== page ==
Title: Dream Things True
Author: Marie Marquardt
Publication: September 1st 2015 by St. Martin’s Griffin
Format: Advance Reading Copy
Source: Provided by the publisher via NetGalley
A modern-day Romeo and Juliet story in which a wealthy Southern boy falls in love with an undocumented Mexican girl and together they face perils in their hostile Georgia town. Evan, a soccer star and the nephew of a conservative Southern Senator, has never wanted for much — except a functional family. Alma has lived in Georgia since she was two-years-old, excels in school, and has a large, warm Mexican family. Never mind their differences, the two fall in love, and they fall hard. But when ICE (Immigration and Customs Enforcement) begins raids on their town, Alma knows that she needs to tell Evan her secret. There’s too much at stake. But how to tell her country-club boyfriend that she’s an undocumented immigrant? That her whole family and most of her friends live in the country without permission. What follows is a beautiful, nuanced, well-paced exploration of the complications of immigration, young love, defying one’s family, and facing a tangled bureaucracy that threatens to completely upend two young lives.
I received a digital ARC of this book from St. Martin’s Press via NetGalley for my participation in this blog tour. By no means have my review been affected and/or influenced.
Alma dreams of going to college and to study anthropology. It may be a simple dream for some, but for Alma, it’s too close to impossible because of her “status”. She and her family are illegal immigrants, or as her much preferred term, undocumented. Thus, applying for college isn’t really an option. In the small town of Georgia, most of the Mexicans earn a living as laborers. So, working for the sake of her family seems to be her future. But she doesn’t want to be stuck babysitting her cousins or pruning roses…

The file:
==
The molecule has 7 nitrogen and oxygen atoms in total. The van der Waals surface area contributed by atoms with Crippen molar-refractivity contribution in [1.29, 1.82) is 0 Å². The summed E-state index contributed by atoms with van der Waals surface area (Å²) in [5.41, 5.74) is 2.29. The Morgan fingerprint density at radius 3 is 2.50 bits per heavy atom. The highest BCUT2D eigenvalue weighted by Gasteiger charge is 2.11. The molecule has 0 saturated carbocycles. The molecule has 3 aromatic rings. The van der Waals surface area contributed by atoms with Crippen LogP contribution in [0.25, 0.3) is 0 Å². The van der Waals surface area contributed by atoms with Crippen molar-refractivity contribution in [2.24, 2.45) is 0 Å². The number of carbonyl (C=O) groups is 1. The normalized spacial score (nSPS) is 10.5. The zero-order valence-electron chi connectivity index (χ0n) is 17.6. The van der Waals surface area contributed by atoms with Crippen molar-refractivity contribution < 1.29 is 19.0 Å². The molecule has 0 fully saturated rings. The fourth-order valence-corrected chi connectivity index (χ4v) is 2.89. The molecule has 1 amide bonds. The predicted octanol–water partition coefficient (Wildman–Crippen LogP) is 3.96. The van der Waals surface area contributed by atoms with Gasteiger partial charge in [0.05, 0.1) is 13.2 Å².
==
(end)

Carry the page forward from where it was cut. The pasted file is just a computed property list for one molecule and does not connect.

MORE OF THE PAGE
Evan is one of the privileged kids living in Georgia. He’s handsome, rich and nice. He also is the nephew of a Senator who seems to be after the undocumented immigrants like Alma.
Sparks flew instantly when the two of them meet in an “almost accident”. Yes, instantly. I was on alert for some insta-love here. There’s actually a hint of it in this book, a few chapters in and there’s an almost kiss already. BUT… the swoon that Alma keeps mentioning in this book made it’s way to me eventually.
Aside from the swoon, the book takes on the serious matter of immigration. I can really feel Alma’s hunger for freedom. It’s not like she’s in prison, but the thing is, she’s living a life limited of a lot of things. Her dreams are hindered by the fear of being deported. Through her, different voices of different people fighting for the same thing are heard.
Although, the narrative of this book didn’t get to me. It’s another book told in the 3rd person with alternating POVs. The sudden shifts between Alma and Evan’s POVs were a little confusing (just a little). I was also kind of distracted with the Spanish dialogues. Sorry, it’s just that I don’t speak Spanish and I only understand a few words. But I have to say, that added some character in the writing as a whole.
Not only is Dream Things True a modern day Romeo and Juliet, it is also the voice of those people like Alma. It was an eye-opening read about the reality of immigrants who only wants to make their dreams become true.
Aside from a review, I also got a chance to interview Ms. Marie where she shared a few more things you need to know beyond the book.
Tell us something about your upcoming novel, Dream Things True.
At its heart, Dream Things True is a story about the thrill and heartbreak of two people falling in love for the first time, in a world that wants to keep them apart.
What urged you to write a book about immigrants? What message did you want it to convey?